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Suomi Data Used for Mitigating Aviation Related Volcanic Hazards
by Staff Writers
Greenbelt MD (SPX) Sep 26, 2014

The MODIS instrument aboard NASA's Terra satellite captured this view of the eruption Iceland's Bardarbunga Volcano on Sept. 5, 2014. The red outline indicates heat. A plume of gas and steam is blowing east. Image courtesy Jeff Schmaltz/NASA MODIS Rapid Response.

A joint NOAA/NASA satellite is one of several satellites providing valuable information to aviators about volcanic hazards. An aviation "orange" alert was posted on August 18, 2014, for Baroarbunga, a stratovolcano located under the Vatnajokull glacier in Iceland, indicating the "volcano shows heightened or escalating unrest with increased potential of eruption."

Much of the information leading to that alert came from satellites including Visible Infrared Imaging Radiometer Suite (VIIRS) instrument on board the National Oceanic and Atmospheric Administration (NOAA)/NASA Suomi National Polar-orbiting Partnership (Suomi NPP).

While the Vatnajokull ice cap and its seismic activity has been gradually increasing over the past seven years, these recent events in Iceland are reminiscent of the destructive aftermath from the 2010 eruption of the Eyjafjallajokull volcano in Iceland.

The Eyjafjallajokull eruption caused a six-day travel ban over the controlled airspace of many European countries. Data from NOAA satellites were used in the volcanic ash detection and property retrieval algorithm to create products to be used by the Volcanic Ash Advisory Centers (VAAC), including the London VAAC. The data given to the air traffic control organizations provided the information they needed to make the decision to divert and ground more than 4,000 flights.

The ban was in effect to address the possibility of volcanic ash ejection causing damage to aircraft engines and risking human life. This was the largest air-traffic shut down since World War II, costing $1.7 billion in losses for the airline industry, as well as innumerable losses within freight imports and exports; tourism industries and the access to fresh food and essential goods.

Recently, Mike Pavolonis, is a NOAA scientist from the Center for Satellite Applications and Research (STAR) presented his work on How Weather Satellites are Mitigating Aviation-related Volcanic Hazards during a NOAA event.

"Only 10 percent of the world's volcanoes are routinely monitored from the ground, making satellites the only frequently available tool that can reliably identify volcanic eruptions anywhere in the world," Pavolonis said. Advanced analysis of data from polar orbiting and geostationary satellites reduces the probability of a disastrous and/or costly aircraft encounter with volcanic ash and helps to minimize the cost associated with avoiding volcanic ash.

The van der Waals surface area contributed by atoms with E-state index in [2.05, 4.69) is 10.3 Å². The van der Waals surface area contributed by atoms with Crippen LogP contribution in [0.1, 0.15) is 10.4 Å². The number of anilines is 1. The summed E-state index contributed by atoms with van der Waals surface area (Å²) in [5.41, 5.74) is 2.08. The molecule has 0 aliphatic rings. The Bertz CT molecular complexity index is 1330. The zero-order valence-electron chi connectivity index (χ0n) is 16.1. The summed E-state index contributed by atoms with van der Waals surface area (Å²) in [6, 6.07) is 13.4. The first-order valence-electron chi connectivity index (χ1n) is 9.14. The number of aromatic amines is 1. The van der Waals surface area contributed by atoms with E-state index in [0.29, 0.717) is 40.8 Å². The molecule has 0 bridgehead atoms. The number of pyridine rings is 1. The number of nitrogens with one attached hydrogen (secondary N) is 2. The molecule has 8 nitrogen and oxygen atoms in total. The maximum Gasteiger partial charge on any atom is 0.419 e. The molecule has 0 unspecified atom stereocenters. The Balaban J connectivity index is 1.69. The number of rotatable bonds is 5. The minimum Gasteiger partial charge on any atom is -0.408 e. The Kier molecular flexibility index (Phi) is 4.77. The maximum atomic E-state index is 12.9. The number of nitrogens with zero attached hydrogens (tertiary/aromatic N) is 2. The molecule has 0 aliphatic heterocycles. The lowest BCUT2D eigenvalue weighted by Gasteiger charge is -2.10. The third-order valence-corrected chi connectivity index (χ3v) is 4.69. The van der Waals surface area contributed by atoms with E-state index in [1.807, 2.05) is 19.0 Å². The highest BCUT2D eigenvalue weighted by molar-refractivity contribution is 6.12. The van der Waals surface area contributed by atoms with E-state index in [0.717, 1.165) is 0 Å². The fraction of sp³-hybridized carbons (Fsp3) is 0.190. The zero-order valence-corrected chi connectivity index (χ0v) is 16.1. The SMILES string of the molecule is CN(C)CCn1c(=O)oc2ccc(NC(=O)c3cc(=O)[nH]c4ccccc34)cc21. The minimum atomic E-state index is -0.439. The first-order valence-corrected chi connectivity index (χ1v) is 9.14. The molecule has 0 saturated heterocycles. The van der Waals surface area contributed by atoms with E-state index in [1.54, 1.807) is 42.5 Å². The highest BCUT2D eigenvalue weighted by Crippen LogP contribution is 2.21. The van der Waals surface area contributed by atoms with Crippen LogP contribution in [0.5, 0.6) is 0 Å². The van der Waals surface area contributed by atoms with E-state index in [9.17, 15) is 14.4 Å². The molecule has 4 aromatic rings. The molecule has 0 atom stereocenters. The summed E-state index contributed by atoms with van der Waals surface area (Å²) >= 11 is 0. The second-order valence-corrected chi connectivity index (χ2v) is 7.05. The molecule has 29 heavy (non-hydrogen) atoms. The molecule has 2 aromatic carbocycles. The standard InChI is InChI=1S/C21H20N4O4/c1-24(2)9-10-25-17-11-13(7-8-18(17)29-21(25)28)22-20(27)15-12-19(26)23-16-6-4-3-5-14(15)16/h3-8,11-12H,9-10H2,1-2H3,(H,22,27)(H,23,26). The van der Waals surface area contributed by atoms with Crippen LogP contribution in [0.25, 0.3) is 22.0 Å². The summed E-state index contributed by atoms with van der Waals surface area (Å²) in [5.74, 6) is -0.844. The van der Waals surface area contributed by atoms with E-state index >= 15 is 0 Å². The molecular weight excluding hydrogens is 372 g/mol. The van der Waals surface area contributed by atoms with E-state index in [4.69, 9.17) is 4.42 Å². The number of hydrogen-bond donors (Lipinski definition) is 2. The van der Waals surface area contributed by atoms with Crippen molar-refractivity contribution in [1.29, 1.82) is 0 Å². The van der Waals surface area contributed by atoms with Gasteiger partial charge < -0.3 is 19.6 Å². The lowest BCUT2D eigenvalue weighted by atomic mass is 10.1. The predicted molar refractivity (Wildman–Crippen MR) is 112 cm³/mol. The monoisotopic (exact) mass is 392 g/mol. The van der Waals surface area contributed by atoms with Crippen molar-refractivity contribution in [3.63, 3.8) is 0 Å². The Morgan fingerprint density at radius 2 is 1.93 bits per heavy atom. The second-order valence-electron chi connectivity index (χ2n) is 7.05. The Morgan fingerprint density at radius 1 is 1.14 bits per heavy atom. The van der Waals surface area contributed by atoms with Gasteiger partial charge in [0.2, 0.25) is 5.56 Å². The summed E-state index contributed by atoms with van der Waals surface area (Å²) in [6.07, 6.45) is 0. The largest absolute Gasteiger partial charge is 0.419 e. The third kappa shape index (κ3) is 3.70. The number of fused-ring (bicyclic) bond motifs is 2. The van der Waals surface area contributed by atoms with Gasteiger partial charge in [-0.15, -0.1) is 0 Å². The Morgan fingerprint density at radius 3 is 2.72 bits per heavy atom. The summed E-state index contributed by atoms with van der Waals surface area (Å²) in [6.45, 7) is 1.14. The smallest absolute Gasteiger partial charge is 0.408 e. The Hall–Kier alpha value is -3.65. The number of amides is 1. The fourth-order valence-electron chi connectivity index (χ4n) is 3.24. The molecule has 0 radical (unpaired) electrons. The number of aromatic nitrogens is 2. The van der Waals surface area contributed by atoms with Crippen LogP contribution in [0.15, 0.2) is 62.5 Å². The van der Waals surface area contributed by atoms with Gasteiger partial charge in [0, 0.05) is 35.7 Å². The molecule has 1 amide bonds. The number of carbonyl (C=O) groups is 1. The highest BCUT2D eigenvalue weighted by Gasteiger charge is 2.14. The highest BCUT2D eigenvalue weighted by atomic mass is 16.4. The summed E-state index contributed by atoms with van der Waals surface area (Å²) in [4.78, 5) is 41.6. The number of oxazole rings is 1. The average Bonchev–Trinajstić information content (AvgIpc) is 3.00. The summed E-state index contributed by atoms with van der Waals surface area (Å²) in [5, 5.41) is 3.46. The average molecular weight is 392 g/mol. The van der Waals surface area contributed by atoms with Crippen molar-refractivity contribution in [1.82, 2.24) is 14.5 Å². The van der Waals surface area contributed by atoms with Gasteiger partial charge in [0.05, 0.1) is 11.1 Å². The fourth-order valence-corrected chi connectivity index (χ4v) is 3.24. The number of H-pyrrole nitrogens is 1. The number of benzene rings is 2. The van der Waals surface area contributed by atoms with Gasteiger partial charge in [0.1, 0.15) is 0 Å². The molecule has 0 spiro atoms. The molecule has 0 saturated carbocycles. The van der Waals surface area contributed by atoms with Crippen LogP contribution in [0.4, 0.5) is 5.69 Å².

NOAA operates two of the nine Volcanic Ash Advisory Centers - the Anchorage Alaska VACC and the Washington VAAC - that provide operational support to the aviation sector to warn about these hazards for over a decade. He highlighted how volcanic ash can severely impact air travel, melting in a plane engine's combustion chamber and even shutting the engine down completely.

This occurred in June 1982, when a British Airways B747 aircraft flew into a volcanic ash cloud from Mount Galunggung (Indonesia) and lost power in all four engines. They dropped from 37,000 feet to 12,000 feet before three engines were restarted and the plane was able to make an emergency landing in Jakarta, Indonesia.

The pilots were unable to see the ash on their radar. Thick, billowing ash clouds from volcanoes often spread out over large areas-well beyond the erupting volcano. Aircraft close calls with volcanic ash have continued over the years.

In 2011, U.S. Secretary of State, Hillary Clinton had to cut short a three-nation tour of Africa following a volcano eruption that created an ash cloud over parts of East Africa. These high profile events motivate the work to provide volcanic ash warnings as early as possible after an eruption.

The STAR volcanic ash algorithm takes data from satellites to create actionable information that can assist in advanced warning of volcanic eruptions and ash detection. The addition of the VIIRS instrument aboard the NOAA/NASA Suomi NPP satellite to the STAR volcanic cloud analysis system, has proven to be vital for detecting and characterizing small scale thermal signatures and clouds associated with volcanic activity. These thermal signals can be a precursor to an explosive eruption.

The VIIRS instrument is suited to detect the relatively unique spectral signature difference of volcanic clouds often absorb and reflect radiation as a function of wavelength in a manner that is very different from other cloud types. Future plans include incorporating information from Suomi NPP's Cross-track Infrared Sounder and the Ozone Mapping and Profiler Suite instruments into the algorithm.

NOAA's polar satellites are critical for a variety of "nowcasting" capabilities in addition to volcanic ash including imagery to monitor storms, fog, sea ice, and other dangerous weather and environmental conditions as well as providing data for more accurate weather forecasting to secure a more 'Weather-Ready Nation' thereby saving lives and protecting property.


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